In July 2004, I was walking in NYC. I noticed cages of cats. I realized that they were from the pet store located right across the street. What drew me to Sugar was the sign above her cage: "I love to cuddle!" The shelter had named her "Sugar" because she was so sweet. One of the shelter workers stretched Sugar out and said to me, "Look, this is your baby!" And on Sugar's tummy I saw a skin pattern that made her look like a tiger. Her paws looked like black leather. These made me fall in love with her. A shelter worker who boxed her up said, "Don't worry, Mommy's taking you home." Wow, I was a "mommy"? I thought.
Sugar was very, very small and this always struck me. But Sugar's most significant feature was her EYES. They seemed to "talk" to me. Especially when it came to cuddling with me. They often said, "Is this a good time?" or "No, we can't cuddle?" Sugar indeed loved to cuddle. She was all over me virtually all the time. She'd knead at me and give me and other people who were willing "headbutts." I'd watch my guests meet her and she'd be all over them. I'd hear, "Oh my God, your cat is so sweet!!" Sugar's purr was so loud you could hear her in the next room. I got so used to Sugar being on my lap every time I sat that often, when I'd spent several hours on the computer, I might finally look down on my lap and see that Sugar had been sleeping on my lap for hours. Because she was so tiny and I was so used to it, I often hadn't noticed she'd even climbed on my lap. It just became natural over time, didn't even think about it.
The first time she met my future husband, whom I'd just begun to date, she gave him what we called "the glare of death." She'd come between us when he and I cuddled and we'd laugh. She quickly changed her mind about my boyfriend though a few dates later and in fact she would be extra affectionate with him. So now our joke was that she was out to steal him from me. :)
When I moved in with my boyfriend to our first lovely apartment, my other cat freaked out during the moving process. Sugar on the other hand, sat quietly in her carrying case as though it was nothing at all. My boyfriend compared the two cats' behavior and said Sugar was so calm and blase that you could give her a newspaper in there to read.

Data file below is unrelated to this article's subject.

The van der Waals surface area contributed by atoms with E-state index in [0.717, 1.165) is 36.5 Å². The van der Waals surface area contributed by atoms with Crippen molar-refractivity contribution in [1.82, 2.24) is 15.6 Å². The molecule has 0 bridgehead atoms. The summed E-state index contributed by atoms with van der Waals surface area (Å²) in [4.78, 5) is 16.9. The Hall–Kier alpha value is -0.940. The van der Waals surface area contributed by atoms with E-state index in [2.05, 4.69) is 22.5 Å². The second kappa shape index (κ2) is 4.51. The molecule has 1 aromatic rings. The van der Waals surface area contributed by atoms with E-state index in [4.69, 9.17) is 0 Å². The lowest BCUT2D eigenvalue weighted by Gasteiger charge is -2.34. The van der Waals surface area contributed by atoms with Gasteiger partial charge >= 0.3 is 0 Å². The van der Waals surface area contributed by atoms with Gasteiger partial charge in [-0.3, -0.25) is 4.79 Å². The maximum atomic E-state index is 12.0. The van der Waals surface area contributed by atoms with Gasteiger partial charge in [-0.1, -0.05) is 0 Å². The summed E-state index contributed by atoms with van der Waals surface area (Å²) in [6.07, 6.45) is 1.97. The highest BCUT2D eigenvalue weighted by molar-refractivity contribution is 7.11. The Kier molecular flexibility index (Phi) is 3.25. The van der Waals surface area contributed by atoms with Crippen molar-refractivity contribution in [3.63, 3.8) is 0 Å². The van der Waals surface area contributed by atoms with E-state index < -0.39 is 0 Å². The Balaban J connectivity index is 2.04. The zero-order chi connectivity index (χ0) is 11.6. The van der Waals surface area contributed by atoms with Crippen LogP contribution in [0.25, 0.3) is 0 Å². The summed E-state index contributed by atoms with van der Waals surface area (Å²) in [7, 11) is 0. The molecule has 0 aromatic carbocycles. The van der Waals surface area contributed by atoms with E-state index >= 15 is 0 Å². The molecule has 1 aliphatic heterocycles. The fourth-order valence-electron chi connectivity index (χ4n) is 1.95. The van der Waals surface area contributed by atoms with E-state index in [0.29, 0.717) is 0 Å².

We called Sugar "the chicken monster." She would always jump up as soon as she saw i was eating chicken. She'd paw at my hand until i gave her a piece. Like a sucker I always gave in. Then she learned that all she had to do was tap my hand and she'd get chicken. So if i got a plate of chicken in front of me she'd come over, i'd get a tap-tap-tap on my hand.
Sugar had a very loud meow and she'd meow very, very, very loud at 4 or 5 a.m. to wake me up for the day. Once when I looked tired a co-worker joked, "Cat again?"
Sugar would either scratch at or lie around on my favorite items that I handled or wore. I had to carry with me lint-rollers that would get her hair off my clothes. I literally had to carry it in my bag and use it from time to time so that my clothes looked decent for work. :)
I found this website on the same night (one year ago today) that we had no choice but to put her to sleep after a month and a half of illness that took away her eyesight and her lovable, social personality. I was so grateful to find it. I read the Rainbow Bridge poem. And I tried as hard as I could to convince myself that it was true. That she was there. And not just dead and gone. I believe it now. Though my husband and I joke that being older than me, he'll probably die first and will visit Sugar at Rainbow Bridge, but she won't be going with him. She'll be going with me. :)
I knew losing a pet would be difficult but I had no idea just how terrible the experience of putting her to sleep would be. I made sure to grieve her actively and hold back no feelings. When my husband and I did a "memorial" for her, we put in front of us a photo that best showed Sugar's real personality and joy that we had missed so much during the month and a half while she was sick. And that is the photo you see on her "gravestone." Those eyes. They talked to you.
As you members well know, some might say or imply to you during your grieving process, "It's just an animal." Well, it's NOT. Pets are like family. I don't have children but once when questioning why my pain and emotions around her dying were so strong a colleague responded, "The emotions mean something about you. It's about being a mommy."